When do complications occur in labor and delivery?:
Complications, while fairly rare, do happen in all births. The range of complications go from very minor to deathly serious. Complications of labor can occur to any mother, in any birth setting, with any practitioner. There are simply some variables that no one can completely erase.
That said, a healthy mother, who has had a healthy, well cared for pregnancy is likely to have fewer complications than a mother who has had little prenatal care or who has a history of chronic disease or a history of pregnancy complications. Your midwife or doctor can explain your risk factors to you during your prenatal visits.
This is when labor starts before the 37th week of pregnancy. For many moms this will happen very early, even just past 20 weeks. The earlier the labor starts the riskier the birth. Talk to your practitioner about the signs of premature labor and get instructions on what you should do if you experience these signs. About 10% of women will experience preterm labor. And the risks to your baby increase, even just being born a few weeks early.
Many of the placental issues are known before the birth, though occasionally this is not true. Issues with the placenta can also happen once labor is started. You may suffer from the placenta covering all or part of the cervix (placenta previa), your placenta may tear away from the uterine wall too early (placental abruption/abruptio) or your placenta may grow through the lining of your uterus. All of these are more common after uterine surgery, like a cesarean section. These problems can cause maternal or fetal hemorrhage, resulting the loss of blood or death for mother or baby.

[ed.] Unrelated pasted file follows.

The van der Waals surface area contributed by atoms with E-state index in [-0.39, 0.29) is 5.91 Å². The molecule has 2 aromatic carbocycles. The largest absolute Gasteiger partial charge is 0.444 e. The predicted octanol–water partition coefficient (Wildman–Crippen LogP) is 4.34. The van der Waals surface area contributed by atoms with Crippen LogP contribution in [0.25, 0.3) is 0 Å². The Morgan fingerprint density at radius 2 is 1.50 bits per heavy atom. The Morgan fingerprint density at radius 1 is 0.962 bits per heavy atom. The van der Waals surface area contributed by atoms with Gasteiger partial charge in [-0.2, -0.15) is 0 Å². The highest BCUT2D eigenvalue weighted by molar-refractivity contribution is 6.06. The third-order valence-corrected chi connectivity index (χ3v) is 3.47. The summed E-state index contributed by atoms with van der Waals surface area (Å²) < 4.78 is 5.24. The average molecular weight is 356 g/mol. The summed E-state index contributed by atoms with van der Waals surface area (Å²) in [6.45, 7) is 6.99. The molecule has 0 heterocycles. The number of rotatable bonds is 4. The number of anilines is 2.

Postpartum hemorrhage is bleeding excessively after birth. This is more common with a cesarean section, but can also happen after a vaginal birth. There are certain factors that make it more likely including:
- Multiple Gestation (Twins, etc.)
- Grand Multips (More than 5 Previous Births)
- Induction of Labor
- Pulling on the Placenta
Fetal distress can be caused by cord issues, medications in labor, infection and induction. This is one of the reasons that fetal monitoring is used in labor. Other than variables in the baby's heart rate in labor could be the sign of meconium, baby's first bowel movement. Neither of these are absolute indicators, which is why there are other tests used, including fetal scalp pH sampling and the use of internal fetal monitoring. If the birth is not imminent, a forceps, vacuum extractor or cesarean section are used to accomplish the birth more quickly.